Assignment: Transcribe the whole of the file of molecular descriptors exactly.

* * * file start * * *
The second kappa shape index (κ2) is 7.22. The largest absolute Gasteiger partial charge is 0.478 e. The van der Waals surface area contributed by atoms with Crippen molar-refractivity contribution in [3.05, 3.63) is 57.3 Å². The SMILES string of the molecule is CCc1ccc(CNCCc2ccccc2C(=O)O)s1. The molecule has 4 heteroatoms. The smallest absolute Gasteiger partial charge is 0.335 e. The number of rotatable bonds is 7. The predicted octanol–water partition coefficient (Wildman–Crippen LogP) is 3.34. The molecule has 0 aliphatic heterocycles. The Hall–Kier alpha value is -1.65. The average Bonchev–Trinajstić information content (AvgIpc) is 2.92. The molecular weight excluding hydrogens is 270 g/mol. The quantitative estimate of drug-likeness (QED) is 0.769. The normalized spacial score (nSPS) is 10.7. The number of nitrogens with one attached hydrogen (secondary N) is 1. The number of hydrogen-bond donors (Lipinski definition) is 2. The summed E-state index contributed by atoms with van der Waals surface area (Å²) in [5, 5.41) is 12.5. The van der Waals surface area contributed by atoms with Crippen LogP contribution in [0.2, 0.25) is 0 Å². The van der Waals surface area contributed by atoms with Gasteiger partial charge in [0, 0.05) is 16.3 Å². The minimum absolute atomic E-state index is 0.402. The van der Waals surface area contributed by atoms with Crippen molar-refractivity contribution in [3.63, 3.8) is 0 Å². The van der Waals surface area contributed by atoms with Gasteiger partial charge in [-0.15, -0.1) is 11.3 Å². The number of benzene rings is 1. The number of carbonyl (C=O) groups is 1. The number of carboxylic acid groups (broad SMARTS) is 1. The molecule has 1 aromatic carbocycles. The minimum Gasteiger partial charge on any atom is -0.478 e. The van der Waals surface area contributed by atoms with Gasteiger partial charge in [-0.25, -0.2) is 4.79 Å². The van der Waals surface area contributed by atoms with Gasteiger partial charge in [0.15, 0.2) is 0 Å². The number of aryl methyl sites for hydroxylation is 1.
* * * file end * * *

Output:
The second kappa shape index (κ2) is 7.22. The largest absolute Gasteiger partial charge is 0.478 e. The van der Waals surface area contributed by atoms with Crippen molar-refractivity contribution in [3.05, 3.63) is 57.3 Å². The SMILES string of the molecule is CCc1ccc(CNCCc2ccccc2C(=O)O)s1. The molecule has 4 heteroatoms. The smallest absolute Gasteiger partial charge is 0.335 e. The number of rotatable bonds is 7. The predicted octanol–water partition coefficient (Wildman–Crippen LogP) is 3.34. The molecule has 0 aliphatic heterocycles. The Hall–Kier alpha value is -1.65. The average Bonchev–Trinajstić information content (AvgIpc) is 2.92. The molecular weight excluding hydrogens is 270 g/mol. The quantitative estimate of drug-likeness (QED) is 0.769. The normalized spacial score (nSPS) is 10.7. The number of nitrogens with one attached hydrogen (secondary N) is 1. The number of hydrogen-bond donors (Lipinski definition) is 2. The summed E-state index contributed by atoms with van der Waals surface area (Å²) in [5, 5.41) is 12.5. The van der Waals surface area contributed by atoms with Crippen LogP contribution in [0.2, 0.25) is 0 Å². The van der Waals surface area contributed by atoms with Gasteiger partial charge in [0, 0.05) is 16.3 Å². The minimum absolute atomic E-state index is 0.402. The van der Waals surface area contributed by atoms with Crippen molar-refractivity contribution in [3.63, 3.8) is 0 Å². The van der Waals surface area contributed by atoms with Gasteiger partial charge in [-0.15, -0.1) is 11.3 Å². The number of benzene rings is 1. The number of carbonyl (C=O) groups is 1. The number of carboxylic acid groups (broad SMARTS) is 1. The molecule has 1 aromatic carbocycles. The minimum Gasteiger partial charge on any atom is -0.478 e. The van der Waals surface area contributed by atoms with Gasteiger partial charge in [-0.25, -0.2) is 4.79 Å². The van der Waals surface area contributed by atoms with Gasteiger partial charge in [0.15, 0.2) is 0 Å². The number of aryl methyl sites for hydroxylation is 1.